4. To familiarize students with various standardized assessment measures and resources used in local agencies and networks contributing to infant-family mental health.

    5. To promote students' ability to use assessment in an ongoing manner, to develop case formulations, generate recommendations and guide the coordination of supports.

    6. To address the developmental, cultural and ethical considerations associated with infant-family mental health assessment.

    B. Learning Outcomes

    1. Investigate and analyze the purpose, process and relationship-based orientation of infant-family mental health assessment.

    2. Develop observational and interview skills to describe and evaluate the capacities and relationships of infants, families and environments.

    3. Become familiar with the range of standardized measures used in infant-family mental health in order to effectively incorporate these measures and related findings into the assessment process.

    4.Integrate assessment findings to develop useful infant-family case formulations, appropriate recommendations and support plans.

    5. Develop family-centered feedback and the ability to collaborate with coparenting and service provider networks surrounding infants and toddlers.

    C. Major Topics

    1. The process of infant-family mental health assessment

    2. Methods of observation

    3. Relationship assessment

    4. Interviewing methods

    5. Standardized measures for infant-family mental health

    6. The integration of findings, case formulation, and development of individualized support plans

    7. Feedback and collaboration with coparenting, professional and community networks.

    8. Developmental, relational and cultural considerations in infant-family mental health assessment

    D. Textbooks

    Zeanah, C. H. (Ed). (2009). Handbook of infant mental health (3rd Ed). NY: Guilford.

    E. Course Readings, Online Resources, and Other Purchases

    ZERO TO THREE. (1999). New Visions: A Parent's Guide to Understanding Developmental Assessment.

    Early Head Start National Resource Center. (2000). Developmental Screening, Assessment, and Evaluation: Key Elements for Individualizing Curricula in Early Head Start Programs.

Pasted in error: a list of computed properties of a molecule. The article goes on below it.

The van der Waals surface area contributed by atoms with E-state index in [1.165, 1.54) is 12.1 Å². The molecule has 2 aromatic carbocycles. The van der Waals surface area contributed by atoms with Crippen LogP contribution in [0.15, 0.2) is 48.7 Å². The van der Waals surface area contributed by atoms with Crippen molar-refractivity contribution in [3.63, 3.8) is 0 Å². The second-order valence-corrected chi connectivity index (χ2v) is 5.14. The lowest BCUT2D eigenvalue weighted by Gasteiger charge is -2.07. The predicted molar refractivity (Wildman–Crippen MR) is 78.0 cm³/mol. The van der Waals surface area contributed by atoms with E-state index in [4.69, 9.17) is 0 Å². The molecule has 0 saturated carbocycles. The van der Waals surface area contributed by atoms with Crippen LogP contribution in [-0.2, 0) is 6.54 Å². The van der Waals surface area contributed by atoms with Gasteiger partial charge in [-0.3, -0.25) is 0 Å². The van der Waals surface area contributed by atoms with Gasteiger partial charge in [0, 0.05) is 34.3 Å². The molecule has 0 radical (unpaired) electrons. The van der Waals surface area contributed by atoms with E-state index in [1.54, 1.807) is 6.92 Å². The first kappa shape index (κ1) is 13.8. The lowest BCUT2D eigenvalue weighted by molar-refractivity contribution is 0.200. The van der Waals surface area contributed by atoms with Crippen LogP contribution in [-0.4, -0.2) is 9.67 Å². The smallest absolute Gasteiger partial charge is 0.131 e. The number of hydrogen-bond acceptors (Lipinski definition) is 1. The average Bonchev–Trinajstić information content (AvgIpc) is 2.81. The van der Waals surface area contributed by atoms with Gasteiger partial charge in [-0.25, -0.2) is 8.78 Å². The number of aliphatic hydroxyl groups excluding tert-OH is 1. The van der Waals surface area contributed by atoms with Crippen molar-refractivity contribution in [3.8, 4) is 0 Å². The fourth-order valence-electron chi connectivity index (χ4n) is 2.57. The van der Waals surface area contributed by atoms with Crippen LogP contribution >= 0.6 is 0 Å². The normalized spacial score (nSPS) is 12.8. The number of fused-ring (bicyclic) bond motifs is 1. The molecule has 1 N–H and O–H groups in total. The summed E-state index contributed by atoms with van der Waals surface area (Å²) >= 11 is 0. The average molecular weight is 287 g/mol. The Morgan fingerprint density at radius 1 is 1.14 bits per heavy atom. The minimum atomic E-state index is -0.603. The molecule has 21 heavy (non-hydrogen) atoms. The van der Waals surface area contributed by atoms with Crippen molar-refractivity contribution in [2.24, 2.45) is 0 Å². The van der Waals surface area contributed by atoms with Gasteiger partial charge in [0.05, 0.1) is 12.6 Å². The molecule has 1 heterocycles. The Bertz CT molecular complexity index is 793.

Early Head Start National Resource Center. (2000). Reflective supervision: A tool for relationship-based EHS Services.

    Miron, D., Lewis, M., & Zeanah, C. (2009). Clinical Use of Observational Procedures in Early Childhood. In Zeanah, C. (Ed)., Handbook of Infant Mental Health, Third Edition. New York: The Guilford Press.

    Special Edition devoted to Infant Observation. (2002). The Signal: Newsletter of the World Association for Infant Mental Health.

    Dickson, A. & Kronenberg, M. (2011). The Importance of Relationship-Based Evaluations for Traumatized Young Children and Their Caregivers. In J. Osofsky (Ed.) Clinical Work with Traumatized Young Children. New York: The Guilford Press.

    Hogan, A. (2007). Semi-structured Observation of Parent-Child Interactions: A Manual with Suggested Procedures, Coding Categories and Summary Forms.

    Greenspan, S., DeGangi, G. & Weider, S. (2001). Functional Emotional Assessment Scale.

    Weatherston, D. (1999). Infant Mental Health Assessment Through Careful Observation and Listening: Unique Training Approaches. In Osofsky, J. & Fitzgerald, H. (Eds.), WAIMH Handbook of Infant Mental Health, Volume 2, Early Intervention, Evaluation, and Assessment. New York: Wiley.

    Carter, A., Godoy, L., Marakovitz, S.E., & Briggs-Gowan, M.J. (2009). Parent Reports and Infant-Toddler Mental Health Assessment. In Zeanah, C. (Ed). Handbook of Infant Mental Health, Third Edition.

    Zeanah, C. & Benoit, D. (1995). Clinical Applications of a Parent Perception Interview. Infant Psychiatry, 4(3).

    Sheering, M. (2015). DIAGNOSTIC INFANT AND PRESCHOOL ASSESSMENT (DIPA).

    Infancy, Childhood and Relationship Enrichment Initial Assessment. (2007).

    Grant, R., Gracy, D., & Brito, A. (2010). Developmental and Social-Emotional Screening Instruments for Use in Pediatric Primary Care in Infants and Young Children. New York: Childrens Health Fund.

    Sattler, J. & Hoge, R.D. (2006). Report Writing. In Assessment of Children: Behavioral, Social, and Clinical Foundations, Fifth Edition. La Mesa, CA: Jerome M. Sattler, Publisher, Inc.

    Lyons, J. (2001). CHILD & ADOLESCENT NEEDS AND STRENGTHS: An Information Integration Tool for Early Development.